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A Concerned Citizen, a Fire Captain and Some Dry Brush

| News | August 15, 2019

Judith Gilbert saw the growth and became concerned.

The vegetation on the other side of the wall that divides the Sierra Park mobile home complex and the Tres Robles Homeowners Association condos had turned brown. Gilbert, 80, feared fire.

Calls to the city and County Fire Station 107 went mostly ignored for a month. Finally, a fire captain visited Monday and told her it was not a fire hazard, which didn’t appease her.

“Ten or 11 homes are affected,” she said. “It’s very close to my house.”
Fire is a reality in the area. In just the past four months, there have been at least three small fires in Canyon Country alone: a vehicle fire that spread to brush near the 14 Freeway at Golden Valley Road in April (called the Golden Fire), a vegetation fire that broke out in a residential backyard in May and a July fire that destroyed several RVs.

Gilbert has lived in the complex on Soledad Canyon Road for nine and half years. She recalled a fire behind the complex about six years ago that was caused by a flicked cigarette; her home wasn’t damaged. A year or so after that, someone had cleared the brush but she didn’t know who because she wasn’t sure who owned the land. She said she had spoken to fire department officials and wondered if they had found out and contacted the landowner.

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The heavy rains this past winter led to new growth. Now, that growth is dry and has crept up the cinderblock wall at one end and along an iron fence the HOA erected on the other end.

In early July, she said, she contacted Station 107, located just across the street. “I talked to six or seven different captains,” she stated. “They said they’d check into it. I started July 2, and I haven’t heard back.”

A neighbor who contacted the City got a similar lack of response, Gilbert said.

Station 107 Captain Ryan Chapin said he has seen narrow land strips in which weeds grow but are not connected to any brush. A brush area of concern ends up on a declaration list, which leads to an inspection, he said, which makes it easier to find the property owner.

“If it’s an unsightly thing, we’re not in the business of going around and telling people to clean up their yards,” he said. “If it’s a genuine fire hazard, we will start working towards getting that handled.”

He nonetheless promised to drive by and take a look.
Councilmember Bob Kellar, reached while on an Alaskan trip, said he often receives calls about dried brush, such as that which runs close to the Metrolink stations.

“I said, ‘Thank you much.’ I made a call, and within a week, it was all cut back,” Kellar said. “If there is an issue, I reach out to Public Works (Department).”

This only applies to city owned land, Kellar explained. If it’s on private property, “We don’t have a right to take taxpayer’s money and go out there and deal with something unless it poses some kind of a real threat to safety. Then we’ll take another look at it.”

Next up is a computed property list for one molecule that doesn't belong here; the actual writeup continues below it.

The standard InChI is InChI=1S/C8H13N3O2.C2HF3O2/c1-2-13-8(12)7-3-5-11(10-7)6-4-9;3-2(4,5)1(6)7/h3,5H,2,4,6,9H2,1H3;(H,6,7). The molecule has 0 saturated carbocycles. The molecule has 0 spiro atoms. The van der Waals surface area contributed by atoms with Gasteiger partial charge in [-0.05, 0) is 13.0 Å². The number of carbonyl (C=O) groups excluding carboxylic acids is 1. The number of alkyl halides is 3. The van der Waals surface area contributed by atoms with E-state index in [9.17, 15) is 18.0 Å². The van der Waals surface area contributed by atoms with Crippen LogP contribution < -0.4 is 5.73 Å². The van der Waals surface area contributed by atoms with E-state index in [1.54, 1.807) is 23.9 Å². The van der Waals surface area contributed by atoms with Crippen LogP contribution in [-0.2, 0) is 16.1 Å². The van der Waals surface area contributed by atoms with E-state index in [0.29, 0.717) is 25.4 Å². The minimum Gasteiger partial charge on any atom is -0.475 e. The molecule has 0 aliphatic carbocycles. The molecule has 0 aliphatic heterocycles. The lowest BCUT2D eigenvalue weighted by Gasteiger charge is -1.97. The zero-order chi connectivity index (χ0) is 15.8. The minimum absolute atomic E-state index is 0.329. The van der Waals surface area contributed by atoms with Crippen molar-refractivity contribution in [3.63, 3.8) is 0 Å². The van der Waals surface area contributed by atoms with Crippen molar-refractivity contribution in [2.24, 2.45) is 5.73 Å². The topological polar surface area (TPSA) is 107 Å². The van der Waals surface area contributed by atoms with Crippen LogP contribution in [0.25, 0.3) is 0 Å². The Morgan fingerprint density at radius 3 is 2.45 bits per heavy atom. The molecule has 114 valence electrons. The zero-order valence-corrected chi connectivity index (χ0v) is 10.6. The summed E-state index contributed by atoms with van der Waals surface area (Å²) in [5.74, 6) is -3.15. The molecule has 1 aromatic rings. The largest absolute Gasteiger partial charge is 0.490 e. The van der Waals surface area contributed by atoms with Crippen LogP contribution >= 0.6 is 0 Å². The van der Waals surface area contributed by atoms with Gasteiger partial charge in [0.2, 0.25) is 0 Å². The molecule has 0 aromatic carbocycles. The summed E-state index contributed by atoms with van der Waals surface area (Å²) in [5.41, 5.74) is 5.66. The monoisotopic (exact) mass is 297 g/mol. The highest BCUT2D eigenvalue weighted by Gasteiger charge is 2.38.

This strip of land is private property owned by the HOA, a tile search revealed. A call to the management company resulted in leaving a message for the HOA board, but no one returned the call.

Captain Chapin went over, spoke to Gilbert, inspected the growth and determined it was “just weeds and nothing that poses a significant fire hazard to either side.”

“We explained to her, and that’s why she feels like she wasn’t getting a response from Fire, because it doesn’t even come near the qualifications of that being a brush situation where we would go to our brush-clearance unit,” Chapin said. “Whoever cleaned it before, that was on their own volition.”

Gilbert said she felt like she and Chapin weren’t speaking the same language.

“The way he said it, he passed it off as nothing,” she said. “He didn’t really convince me.”

Chapin said it would be simple to use a weed trimmer, remove the grass and throw six inches of mulch or bark to prevent further growth. But if a fire arises, the station is right across the street and would respond quickly.

“There’s little to no fire hazard. Could those weeds catch on fire? Any patch of weeds could catch on fire, but it doesn’t pose a life safety risk or a hazard to those structures,” he said. “It’s not connected to brush. There is no brush. It’s just some small little weeds.”

Meanwhile the brush remains, as does Gilbert’s concern.

“Maybe I’m making too big a deal out of it,” she said, “but it’s going to get worse.”

*Check back next week as the Gazette tries to help Judith solve her brush problem.

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About Lee Barnathan

Lee Barnathan has been a writer and editor since 1990. His articles have been published in newspapers, magazines and online. His new book "If You Experience Death, Please Call and Other Fatal Mistakes We Make With Language," a humorous look at the ways people misuse English, is available on Amazon or at his website, www.leebarnathan.com. He is hired by people all over the country to help them refine the message or story they wish to share with their target audience or demographic.

4 Responses to “A Concerned Citizen, a Fire Captain and Some Dry Brush”

  1. How many people have been involved here… and not helped her out? Would have been easier to weed wack the brush then to spend all this time justifying why it isn’t a fire concern. I am also disappointed in Council Member Kellar’s gratuitous comments about solving some other problem. Meanwhile no one has helped this lady. I will call the fire captain listed here and ask for contact info so that I can do it…

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